March 27, 2005
Bob Rhoades knows the country. Whether it's the country in South America, Nepal, or the United States, this professor of anthropology knows agrarian landscapes and lifeways.
Now, his students are engaged in a hands-on project at a 320-acre farm called Agrarian Connections in the piedmont of Georgia's Oglethorpe County, a short drive from UGA. A number of projects such as the Southern Seed Legacy, the Trail of Time, and the Georgia Log Cabin Project are up and running, and students are learning how the past intersects with the present and future.
"With my students and local citizens, we are studying the historical ecology of the landscapes by using experimental methods and hands-on learning," says Rhoades. "This farm is like a lifetime painting in which we are creating our personal relationship with the land."
Since Rhoades purchased the property in 1993, the value of the land as a laboratory for studying biodiversity and sustainability has been steadily rising. With 150 of woodlands and 150 acres of badly eroded farmland, along with 15 acres of federally protected wetlands, Agrarian Connections could be the entire piedmont South in a nutshell.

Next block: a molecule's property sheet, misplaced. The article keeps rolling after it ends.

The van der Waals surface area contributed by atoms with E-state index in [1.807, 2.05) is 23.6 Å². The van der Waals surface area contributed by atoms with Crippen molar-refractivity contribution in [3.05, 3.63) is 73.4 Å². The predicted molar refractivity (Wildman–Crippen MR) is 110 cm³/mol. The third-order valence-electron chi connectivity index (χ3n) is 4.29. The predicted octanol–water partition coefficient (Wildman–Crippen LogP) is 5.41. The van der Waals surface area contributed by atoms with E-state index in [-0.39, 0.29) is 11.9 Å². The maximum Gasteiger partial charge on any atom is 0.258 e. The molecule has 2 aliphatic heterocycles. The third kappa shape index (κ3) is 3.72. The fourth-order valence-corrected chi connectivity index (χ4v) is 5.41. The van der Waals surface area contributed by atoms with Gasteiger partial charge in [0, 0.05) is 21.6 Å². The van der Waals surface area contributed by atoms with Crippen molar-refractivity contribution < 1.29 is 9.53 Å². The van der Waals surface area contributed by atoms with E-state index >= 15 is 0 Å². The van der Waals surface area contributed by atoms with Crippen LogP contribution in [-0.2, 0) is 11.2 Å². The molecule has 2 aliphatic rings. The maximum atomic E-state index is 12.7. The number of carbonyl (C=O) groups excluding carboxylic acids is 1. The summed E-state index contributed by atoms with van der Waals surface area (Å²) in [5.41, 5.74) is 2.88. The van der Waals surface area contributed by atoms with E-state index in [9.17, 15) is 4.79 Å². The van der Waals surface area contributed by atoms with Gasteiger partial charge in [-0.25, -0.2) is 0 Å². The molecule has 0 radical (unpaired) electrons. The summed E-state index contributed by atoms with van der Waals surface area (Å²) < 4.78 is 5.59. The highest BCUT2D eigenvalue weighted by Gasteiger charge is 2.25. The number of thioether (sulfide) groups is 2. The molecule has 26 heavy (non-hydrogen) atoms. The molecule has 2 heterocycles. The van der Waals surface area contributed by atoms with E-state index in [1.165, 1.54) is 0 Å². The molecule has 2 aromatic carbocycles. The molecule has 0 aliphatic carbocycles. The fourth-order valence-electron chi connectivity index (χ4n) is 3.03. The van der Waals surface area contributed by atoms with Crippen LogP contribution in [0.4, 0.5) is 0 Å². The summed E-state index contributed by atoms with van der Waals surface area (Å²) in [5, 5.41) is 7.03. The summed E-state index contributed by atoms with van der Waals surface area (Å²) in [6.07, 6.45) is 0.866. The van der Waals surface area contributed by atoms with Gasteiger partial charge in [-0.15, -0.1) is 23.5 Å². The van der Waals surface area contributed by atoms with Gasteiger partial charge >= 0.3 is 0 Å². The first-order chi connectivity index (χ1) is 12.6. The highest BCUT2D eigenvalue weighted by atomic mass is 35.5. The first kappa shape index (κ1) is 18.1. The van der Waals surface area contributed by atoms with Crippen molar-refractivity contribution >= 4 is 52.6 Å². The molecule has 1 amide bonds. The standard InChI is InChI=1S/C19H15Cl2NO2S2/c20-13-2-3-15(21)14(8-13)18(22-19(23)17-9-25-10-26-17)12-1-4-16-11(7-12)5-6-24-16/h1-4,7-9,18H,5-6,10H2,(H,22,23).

Along with Dr. Virginia Nazarea of the anthropology department, co-director of the Southern Seed Legacy, Rhoades has seen his dream for the property blossom.
"I was born on a farm in Oklahoma and never quite got the red dirt out from under my fingernails," says Rhoades. "We're using interdisciplinary methods borrowed from oral history, archival science, historical archaeology, and ecology to enrich the educational experience for students at the University of Georgia."